On Friday, September 15, at 13:15, Mattias Melkersson will present and defend his dissertation Identities and Images in Football: A case study of brands and the organisational settings in the development of Scandinavian women’s club football at Faculty of Education and Society, Malmö University. The defense will take place in Orkanen, D 138, Nordenskiöldsgatan 10, Malmö.
The external reviewer is Professor Jean Williams, University of Wolverhampton, and the examining committee is made up of Jesper Andreasson, Associate Professor, Linnæus University; Professor Hallgeir Gammelsæter, Molde University College; and Laila Ottesen, Associate Professor, University of Copenhagen.
Mattias Melkersson has supervised by Professor Bo Carlsson, Malmö University, and Torbjörn Andersson, Associate Professor, Malmö University.
English abstract (click here for summary in Swedish)
Women’s football has developed significantly throughout recent years. Not only in regards to the increased amount of participants or on-field achievements, but furthermore in regards to recognition, professionalism and organisation. The aim of this doctoral dissertation is to describe and investigate contextual and organisational conditions, characterized by heterogeneity, for a contemporary football development in Scandinavian women’s football. The Scandinavian setting is particularly interesting to investigate as the Scandinavian countries have been seen as forerunners with early official recognition and development for women’s football. Furthermore, governing football associations in the Scandinavian countries have also implemented club-licensing systems for elevating and developing women’s club football further.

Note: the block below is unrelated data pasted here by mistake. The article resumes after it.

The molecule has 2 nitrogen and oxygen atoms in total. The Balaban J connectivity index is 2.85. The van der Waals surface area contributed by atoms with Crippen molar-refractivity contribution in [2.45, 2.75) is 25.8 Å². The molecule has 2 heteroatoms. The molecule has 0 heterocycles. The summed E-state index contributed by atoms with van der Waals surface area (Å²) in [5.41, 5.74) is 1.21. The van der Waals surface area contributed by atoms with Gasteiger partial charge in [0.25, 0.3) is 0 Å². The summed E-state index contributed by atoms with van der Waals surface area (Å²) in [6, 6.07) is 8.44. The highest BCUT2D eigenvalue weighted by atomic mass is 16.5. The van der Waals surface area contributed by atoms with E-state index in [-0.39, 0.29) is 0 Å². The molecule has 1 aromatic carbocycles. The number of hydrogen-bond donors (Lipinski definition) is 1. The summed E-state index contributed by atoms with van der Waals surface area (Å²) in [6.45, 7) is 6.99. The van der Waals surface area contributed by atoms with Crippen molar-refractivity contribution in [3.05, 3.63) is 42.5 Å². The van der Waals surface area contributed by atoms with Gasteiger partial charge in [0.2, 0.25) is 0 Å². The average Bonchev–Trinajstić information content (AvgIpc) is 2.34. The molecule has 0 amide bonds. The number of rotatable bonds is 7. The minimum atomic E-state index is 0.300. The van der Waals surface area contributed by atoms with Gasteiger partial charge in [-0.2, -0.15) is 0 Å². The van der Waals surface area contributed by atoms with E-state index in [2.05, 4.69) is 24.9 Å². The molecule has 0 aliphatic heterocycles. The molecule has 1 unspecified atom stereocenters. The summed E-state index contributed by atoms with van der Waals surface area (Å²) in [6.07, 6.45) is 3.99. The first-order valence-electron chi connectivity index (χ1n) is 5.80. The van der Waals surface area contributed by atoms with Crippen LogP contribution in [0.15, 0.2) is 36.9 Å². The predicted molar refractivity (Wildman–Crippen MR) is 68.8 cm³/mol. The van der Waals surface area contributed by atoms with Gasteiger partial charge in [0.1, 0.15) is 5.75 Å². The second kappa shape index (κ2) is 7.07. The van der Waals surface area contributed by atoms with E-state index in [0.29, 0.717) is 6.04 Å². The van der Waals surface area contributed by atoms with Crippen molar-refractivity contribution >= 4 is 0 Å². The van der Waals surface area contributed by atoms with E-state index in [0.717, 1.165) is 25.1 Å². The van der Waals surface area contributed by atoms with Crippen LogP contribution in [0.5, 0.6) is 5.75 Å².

The dissertation investigates and analyses four Scandinavian women’s football clubs (Stabæk Football, Fortuna Hjørring, Linköpings FC and LdB FC Malmö) and the contextual conditions that influence their organisations. The study adopts a multi-theoretical approach by using a general theoretical approach (Brand Management) and specific theoretical approaches (gender relations, civic pride and social capital, the creative class, and the presentation of self). This means that each club is analysed and interpreted through both Brand Management theoretical concepts and a specific theoretical approach. The methodological approach for the dissertation take a point of departure in case study research. Each investigated club forms a case that attempts to describe and analyse contextual conditions by studying its participants, stakeholders, and environment. Empirical findings have been obtained through semi-structured interviews, questionnaires, document analysis and observations.
The results highlight that various conditions have an impact on the investigated clubs. Gender structures within football affect clubs in a negative way by making distinctions between women and men based on traditions and stereotypical gender perceptions. This condition forces clubs to either adopt to, or challenge a male hegemonic norm. The geographical setting is also a significant condition that emphasize local association for clubs. The club cases highlight that implementing and communicating a strong local association assist clubs in gaining recognition and visibility. Here is also networking with local stakeholders seen as an important condition, which results in obtaining and nurturing sponsorships, player employments and local awareness.